James River students visit Normandy on D-Day

Brianna Morrel (left), MacKenzie Seebo, and Gracie Harlow pose with World War II veteran Loren Kissick from Washington state.


By Aila Boyd

Every year Donna Cox, the social studies department chair at James River High School, takes a group of students who are particularly interested in history on an international trip. For this year’s trip, she took 16 students to Normandy for the 75th anniversary of D-Day.
“It opened their eyes to the good and the bad,” Cox said of the trip. “A lot of bad things happened during World War II, but some good things came out of it.”
Cox, who had previously visited the Normandy American Cemetery, said that the experience of being on the “hallowed ground” for the 75th anniversary of D-Day was “truly breathtaking.”
The students, she said, were fascinated by the D-Day anniversary ceremonies and were even able to meet some of the survivors of that fateful day. Most of them, up until that point, had never connected with a World War II veteran in person before.
One of the survivors of D-Day that they got the chance to talk with was Loren Kissick of Washington state. Cox said that Kissick couldn’t believe how many people turned out for the 75th anniversary because he “didn’t feel like he had done anything extraordinary.” The students, she said, found him to be very funny and approachable.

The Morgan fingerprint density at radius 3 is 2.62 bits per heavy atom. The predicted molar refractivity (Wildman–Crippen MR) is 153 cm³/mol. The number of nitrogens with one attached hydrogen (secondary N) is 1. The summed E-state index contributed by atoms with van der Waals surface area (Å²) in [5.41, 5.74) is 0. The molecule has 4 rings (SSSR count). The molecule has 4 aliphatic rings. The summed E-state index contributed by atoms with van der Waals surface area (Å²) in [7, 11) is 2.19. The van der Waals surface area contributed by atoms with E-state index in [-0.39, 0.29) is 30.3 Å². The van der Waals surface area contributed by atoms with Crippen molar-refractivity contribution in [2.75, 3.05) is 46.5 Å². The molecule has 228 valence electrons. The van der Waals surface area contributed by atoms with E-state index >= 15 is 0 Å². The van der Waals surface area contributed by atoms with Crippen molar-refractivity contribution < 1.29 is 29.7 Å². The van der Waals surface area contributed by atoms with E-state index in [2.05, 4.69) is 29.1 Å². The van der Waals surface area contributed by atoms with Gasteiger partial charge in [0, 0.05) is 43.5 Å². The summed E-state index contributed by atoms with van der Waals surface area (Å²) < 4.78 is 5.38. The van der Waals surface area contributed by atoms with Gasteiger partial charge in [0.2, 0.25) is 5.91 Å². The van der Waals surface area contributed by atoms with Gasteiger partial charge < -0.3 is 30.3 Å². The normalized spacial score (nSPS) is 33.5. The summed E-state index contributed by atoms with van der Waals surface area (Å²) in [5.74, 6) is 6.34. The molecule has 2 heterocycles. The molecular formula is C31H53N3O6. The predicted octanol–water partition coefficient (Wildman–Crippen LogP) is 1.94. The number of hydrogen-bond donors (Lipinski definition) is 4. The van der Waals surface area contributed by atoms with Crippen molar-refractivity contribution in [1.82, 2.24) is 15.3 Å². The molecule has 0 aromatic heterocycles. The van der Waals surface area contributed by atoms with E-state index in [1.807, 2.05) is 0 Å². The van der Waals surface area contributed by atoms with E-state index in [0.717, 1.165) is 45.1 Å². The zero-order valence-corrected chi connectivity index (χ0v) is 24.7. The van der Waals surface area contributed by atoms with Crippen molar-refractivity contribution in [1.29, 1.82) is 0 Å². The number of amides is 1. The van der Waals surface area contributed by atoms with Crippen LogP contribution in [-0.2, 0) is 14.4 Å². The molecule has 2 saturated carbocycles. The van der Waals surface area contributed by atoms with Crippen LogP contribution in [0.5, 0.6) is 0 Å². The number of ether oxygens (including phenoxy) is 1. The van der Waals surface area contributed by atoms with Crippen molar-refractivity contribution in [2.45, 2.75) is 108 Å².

While at the D-Day events, the students were tasked with locating the graves of all of the “Bedford Boys.” A community night at the Buchanan Theatre is currently in the works in which the students who went on the trip will honor the family members of the “Bedford Boys.”
Before traveling to Normandy, the group spent time in Amsterdam where they toured the Anne Frank House. Cox said that their time there “set the stage” for what the experience would be like at the D-Day events. While at the Anne Frank House, they went on a guided tour of the house that demonstrated the fear that individuals like Frank felt during World War II. Cox said that it was particularly striking how cramped the space was that Frank and her family hid in.
The group later traveled across the English Channel to London.
All but one of the students that went on this year’s trip had never been out of the country before. That’s typically the case, Cox explained, adding that the trips she takes students on are normally the first time that many of them have been outside of the continental United States. The one student who had traveled internationally before had done so on mission trips.
The trips in general allow the students the opportunity to experience different cultures and exposes them to the greater world outside of Botetourt County, Cox said.
She noted that all of the students that go on the trips are “good history students” and that they have an appeitite for learning outside of the classroom.
Next year, Cox plans to take students to China. The year after that, she said she’s planning on letting three boys who have “found their travel bug” pick the destination for 2021.
Cox stressed that the trips that she takes students on aren’t connected to James River High School or sanctioned by it.

Mallory Rowe (left) and Rachel Epperly are pictured at the Normandy American Cemetery.

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